The so-called bipartisan “Gang of Eight” senators have come up with legislation that they say will truly reform our immigration system. This legislation would allow more legal immigration over the next 10 years, tighten border security, award more visas based on education and professional credentials and controversially grant legal status to the 11 million undocumented immigrants who entered the United States illegally.
Supporters of this legislation feel that it fixes an immigration system that is broken. However, a conservative backlash against it has begun in the House. The backlash is specifically against the provision to grant a path to citizenship to the 11 million undocumented immigrants. After all, these people committed a civil offense and broke the law, and the United States has not been historically known for rewarding deviance. Those who oppose this reform in the House are hoping to thwart the legislation through a strategy of delay and dismemberment. Some Republicans, such as Sen. Marco Rubio (R-Fla) who was involved in the drafting of the bill in the Senate, have supported it. And, a bipartisan group of House members is working behind the scenes to draft a bill that does have such a path to citizenship.
The debate on immigration is certainly contentious in our nation. However, a recent Pew Research poll has shown that perhaps the Gang of Eight is out of touch with what Americans truly want. This poll reveals that 55 percent of Americans oppose granting citizenship to those 11 million who entered the United States illegally. And among the group that intuitively would seem most supportive of such a path to citizenship, Hispanics, only 49 percent support such a measure.
The AIC Foundation is a national organization that is among the oldest immigration reform organizations in the country. The AIC Foundation’s membership includes Americans of many different ethnic groups and national origins. Its membership has a deeply-rooted commitment to preserving our American heritage, and the AIC Foundation aims to educate other fellow Americans about the disastrous consequences of an irresponsible immigration policy. In order to raise public awareness about the issue, the AIC Foundation has distributed and produced many different books, pamphlets, monographs and videos.
The following is an interview with John Vinson, President of the AIC Foundation, on his views on the current immigration reform legislation being debated in the Senate and the work of his organization in the realm of immigration reform.
What are your views on the immigration-reform bill being debated in the Senate?
The Senate bill, with amnesty for almost all illegal aliens in the U.S. and a pathway for them to become citizens, is basically an effort by left-wing Democrats to create a larger voting bloc for themselves and an effort by business-interest Republicans to secure more cheap labor. In addition to the amnesty, the bill significantly increases the number of legal immigrants and guest workers. This comes at a time when more than 20 million Americans can't find full-time employment.
By rewarding law breaking with amnesty, the bill will encourage more law breaking, as indeed has been the case with previous amnesties. In such fashion we undermine the United States as a nation under the rule of law.
Most disturbing about the bill is the gross dishonesty of its sponsors. As one example they are trying to make the public think that it will guarantee effective enforcement in exchange for amnesty. In truth, however, it only offers promises of enforcement. Given the broken promise of enforcement after the 1986 amnesty and the indifference of the Obama Administration to enforcement today, we can be quite sure that these current promises are no better than the paper they're written on.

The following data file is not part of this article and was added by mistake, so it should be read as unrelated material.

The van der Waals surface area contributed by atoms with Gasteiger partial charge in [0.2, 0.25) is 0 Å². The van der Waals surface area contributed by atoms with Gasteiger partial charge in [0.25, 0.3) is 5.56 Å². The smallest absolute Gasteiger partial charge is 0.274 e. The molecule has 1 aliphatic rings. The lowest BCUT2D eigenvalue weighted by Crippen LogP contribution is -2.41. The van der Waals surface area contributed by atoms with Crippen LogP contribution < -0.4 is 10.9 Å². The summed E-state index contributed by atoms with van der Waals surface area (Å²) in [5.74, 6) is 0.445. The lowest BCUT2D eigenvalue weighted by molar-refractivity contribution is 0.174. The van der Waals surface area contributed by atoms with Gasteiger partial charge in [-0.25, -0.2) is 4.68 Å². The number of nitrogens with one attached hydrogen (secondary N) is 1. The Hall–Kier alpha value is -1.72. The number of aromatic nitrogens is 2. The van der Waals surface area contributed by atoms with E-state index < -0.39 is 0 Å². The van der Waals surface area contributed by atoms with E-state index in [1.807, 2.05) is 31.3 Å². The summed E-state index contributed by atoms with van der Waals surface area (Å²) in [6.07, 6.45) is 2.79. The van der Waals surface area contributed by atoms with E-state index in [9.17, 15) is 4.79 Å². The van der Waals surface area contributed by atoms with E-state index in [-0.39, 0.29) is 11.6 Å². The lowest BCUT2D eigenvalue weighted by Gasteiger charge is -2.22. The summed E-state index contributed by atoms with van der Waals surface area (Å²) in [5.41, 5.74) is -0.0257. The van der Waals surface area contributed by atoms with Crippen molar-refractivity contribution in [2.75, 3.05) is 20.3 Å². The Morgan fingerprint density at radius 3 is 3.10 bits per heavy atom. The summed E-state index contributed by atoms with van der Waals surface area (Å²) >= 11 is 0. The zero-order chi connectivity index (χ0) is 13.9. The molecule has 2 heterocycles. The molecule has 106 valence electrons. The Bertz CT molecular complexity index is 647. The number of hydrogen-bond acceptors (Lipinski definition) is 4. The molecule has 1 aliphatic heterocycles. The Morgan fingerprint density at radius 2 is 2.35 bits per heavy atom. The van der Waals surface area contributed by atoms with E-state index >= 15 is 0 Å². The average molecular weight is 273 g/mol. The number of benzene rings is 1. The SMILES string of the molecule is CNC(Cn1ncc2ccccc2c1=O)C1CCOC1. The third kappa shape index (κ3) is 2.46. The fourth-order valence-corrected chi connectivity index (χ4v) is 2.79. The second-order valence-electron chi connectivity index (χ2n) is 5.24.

To sum up, this legislation reflects an anti-national agenda conceived by elites who seem too little concern for the broad mass of American citizens
What are some of the changes you would like to see happen to U.S. immigration policy?
One change we'd love to see is simple enforcement on the immigration laws already on the books, rather than the systematic subversion of enforcement we have now. With respect to legal immigration, we would recommend a reduction from the current level of about one million a year to about 250,000 per year. The current level is overwhelming our powers of assimilation and creating a very divisive form of diversity.
Do you think it would be a better policy to change our immigration system so that more highly-skilled workers are permitted rather than low-skilled workers?
A policy bringing in more highly skilled workers would be preferable to what we have now. Nevertheless, we believe that the "shortage" of high-tech and other skilled workers is greatly exaggerated by companies that prefer to hire foreigners for lower wages than U.S. workers would receive. As national policy, we should make sure that the American job market gives preference to American workers.
What are some of the major accomplishments of the American Immigration Control Foundation?
We have presented millions of Americans with viewpoints on immigration commonly ignored or suppressed by the mass media. Our influence has encouraged debate and reflection on this important topic. Specifically, we believe, our influence has restrained some of the more radical agendas of open-border and mass immigration advocates.
If this legislation does pass, what would be the next step for the American Immigration Control Foundation?
If legislation so wrong and destructive as this should pass, it will raise serious questions as to whether we still have a government by and for the people. In any case, we will continue our educational efforts in hope for future changes.
Interviewed with John Vinson of the AIC Foundation, Monterey, Virginia.